T.E.R:R.A.I.N - Taranaki Educational Resource: Research, Analysis and Information Network

Coprosma grandifolia (Kanona)

Kingdom: Plantae
Division: Magnoliophyta
Class: Magnoliopsida
Order: Gentianales
Family: Rubiaceae
Subfamily: Rubioideae
Tribe: Anthospermeae
Genus: Coprosma
Species: C. grandifolia
Binomial name: Coprosma grandifolia
Synonym: Coprosma australis
Common names: Kanona, Rauekau,  Manono, Large-leaved coprosma,

Coprosma grandifolia is a native shrub or small tree with male and female flowers on separate trees. It has a slender trunk and hairless branches or branchlets. It’s widespread in both the North and South Islands in lowland to the mid-montane forest in wet and shaded areas, often around creeks where it can grow to 6 metres high. It is common on alluvial soils and often abundant in bush remnant regrowth after fencing. It can be epiphytic on tree fern trunks.
It has the largest leaves (15 cm long or more) of any New Zealand coprosma. The oval leaves have a raised midrib on the upper surface and there are domatia on the underside. The leaves have a distinct vein pattern often there is a mottled appearance on the leaf's top surface.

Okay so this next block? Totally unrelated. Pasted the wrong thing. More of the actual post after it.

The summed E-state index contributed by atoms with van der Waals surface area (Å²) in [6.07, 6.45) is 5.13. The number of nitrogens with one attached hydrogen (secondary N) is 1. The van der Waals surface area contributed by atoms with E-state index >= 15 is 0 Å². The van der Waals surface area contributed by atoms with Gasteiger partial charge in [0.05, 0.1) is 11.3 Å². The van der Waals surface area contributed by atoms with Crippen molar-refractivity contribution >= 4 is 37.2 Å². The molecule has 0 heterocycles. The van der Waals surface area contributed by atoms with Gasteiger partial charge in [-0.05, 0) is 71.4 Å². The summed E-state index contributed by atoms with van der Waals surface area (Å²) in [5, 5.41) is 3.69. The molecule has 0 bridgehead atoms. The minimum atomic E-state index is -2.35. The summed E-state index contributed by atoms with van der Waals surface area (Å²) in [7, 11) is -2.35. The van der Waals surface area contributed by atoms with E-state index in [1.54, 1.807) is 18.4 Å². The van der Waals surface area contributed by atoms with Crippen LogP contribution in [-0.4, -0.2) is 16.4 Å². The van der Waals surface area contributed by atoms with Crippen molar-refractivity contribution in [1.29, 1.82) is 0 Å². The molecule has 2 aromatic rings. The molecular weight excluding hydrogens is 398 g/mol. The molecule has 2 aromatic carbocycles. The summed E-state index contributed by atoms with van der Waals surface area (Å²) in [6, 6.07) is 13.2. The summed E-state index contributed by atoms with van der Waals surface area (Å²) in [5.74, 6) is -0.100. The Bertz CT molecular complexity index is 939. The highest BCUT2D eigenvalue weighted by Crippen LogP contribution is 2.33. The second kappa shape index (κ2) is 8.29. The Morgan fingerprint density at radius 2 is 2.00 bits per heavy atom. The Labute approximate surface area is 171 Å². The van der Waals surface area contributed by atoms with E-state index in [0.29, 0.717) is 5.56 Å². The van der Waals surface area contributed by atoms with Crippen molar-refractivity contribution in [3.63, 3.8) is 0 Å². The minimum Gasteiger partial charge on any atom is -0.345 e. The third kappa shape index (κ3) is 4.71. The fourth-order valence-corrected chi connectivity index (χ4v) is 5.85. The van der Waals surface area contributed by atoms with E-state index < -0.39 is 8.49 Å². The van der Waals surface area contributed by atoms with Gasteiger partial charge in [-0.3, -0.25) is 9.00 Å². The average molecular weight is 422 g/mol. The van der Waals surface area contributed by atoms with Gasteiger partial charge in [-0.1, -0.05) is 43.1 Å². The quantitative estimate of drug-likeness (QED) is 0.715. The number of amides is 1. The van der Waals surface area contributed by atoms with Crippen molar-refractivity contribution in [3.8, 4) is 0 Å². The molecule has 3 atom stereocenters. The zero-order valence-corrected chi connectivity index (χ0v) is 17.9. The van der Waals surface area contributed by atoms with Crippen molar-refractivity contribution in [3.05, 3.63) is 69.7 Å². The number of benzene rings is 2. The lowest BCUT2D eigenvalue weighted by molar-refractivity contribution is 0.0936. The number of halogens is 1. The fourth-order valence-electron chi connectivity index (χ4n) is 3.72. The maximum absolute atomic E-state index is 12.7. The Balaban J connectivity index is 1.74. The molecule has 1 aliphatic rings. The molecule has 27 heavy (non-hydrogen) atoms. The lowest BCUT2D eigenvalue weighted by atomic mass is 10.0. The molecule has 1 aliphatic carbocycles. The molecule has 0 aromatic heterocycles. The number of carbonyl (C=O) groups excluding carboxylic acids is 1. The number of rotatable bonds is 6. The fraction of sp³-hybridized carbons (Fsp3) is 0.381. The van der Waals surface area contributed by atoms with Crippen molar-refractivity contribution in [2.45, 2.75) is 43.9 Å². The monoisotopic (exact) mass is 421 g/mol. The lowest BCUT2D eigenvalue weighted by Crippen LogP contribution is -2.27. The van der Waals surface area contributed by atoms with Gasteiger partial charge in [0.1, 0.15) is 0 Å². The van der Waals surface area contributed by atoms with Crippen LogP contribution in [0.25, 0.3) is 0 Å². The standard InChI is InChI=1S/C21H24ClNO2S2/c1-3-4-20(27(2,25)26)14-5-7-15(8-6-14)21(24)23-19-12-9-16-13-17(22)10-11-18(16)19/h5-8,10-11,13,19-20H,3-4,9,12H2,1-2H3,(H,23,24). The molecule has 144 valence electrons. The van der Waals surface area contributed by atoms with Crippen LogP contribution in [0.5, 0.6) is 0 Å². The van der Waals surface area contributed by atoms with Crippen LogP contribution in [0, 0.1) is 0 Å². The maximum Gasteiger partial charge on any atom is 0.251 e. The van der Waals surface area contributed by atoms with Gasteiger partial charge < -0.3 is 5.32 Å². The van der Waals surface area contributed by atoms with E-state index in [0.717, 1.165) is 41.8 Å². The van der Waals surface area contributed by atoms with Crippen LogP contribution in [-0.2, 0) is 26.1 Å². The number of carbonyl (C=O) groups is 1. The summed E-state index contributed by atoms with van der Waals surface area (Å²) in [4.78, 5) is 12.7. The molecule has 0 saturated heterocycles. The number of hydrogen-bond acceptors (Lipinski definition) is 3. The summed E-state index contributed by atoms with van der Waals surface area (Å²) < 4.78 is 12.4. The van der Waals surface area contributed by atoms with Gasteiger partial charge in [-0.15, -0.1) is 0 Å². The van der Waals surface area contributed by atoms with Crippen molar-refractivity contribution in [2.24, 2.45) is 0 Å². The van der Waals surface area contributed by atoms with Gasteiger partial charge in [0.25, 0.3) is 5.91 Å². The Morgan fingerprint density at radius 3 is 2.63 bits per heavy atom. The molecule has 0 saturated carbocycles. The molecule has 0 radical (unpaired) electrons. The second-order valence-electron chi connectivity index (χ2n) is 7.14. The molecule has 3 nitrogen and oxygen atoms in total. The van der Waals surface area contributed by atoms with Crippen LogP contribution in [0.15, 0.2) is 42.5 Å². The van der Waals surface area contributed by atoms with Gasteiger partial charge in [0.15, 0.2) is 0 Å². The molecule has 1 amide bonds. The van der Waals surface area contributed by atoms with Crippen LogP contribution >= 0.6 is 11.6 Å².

C. grandifolia produces ripe orangey-red drupes between February and May, and then flowers again during spring.
The tree’s inner bark is a vivid yellow/orange colour and was used as a dye by the early Maoris. The prepared bark was an important source of topical medicine for the Maoris.
For more information about the use of Kanona by early Maoris visit:

Female flowers.

Female flowers.(March)

Fruit on a female tree.

Male tree with flowers

Male flower buds.

The flowers opening.

A few fruit on a female tree. The leaves are showing the distinctive mottled appearance.

The leaves. Note the raised midrib.

Close up of the raise midrib on the top surface of a leaf.

The underside of a leaf. NB. small pits at the junction of veins

The domatium cavities on the underside of a leaf.

A photo of a glandular stipule (a small leaf-like outgrowth occurring at the base of a leaf) and the characteristic dark red blotches on it and the branch.

Thanks to Wikipedia for text and Information: http://creativecommons.org/licenses/by-sa/3.0/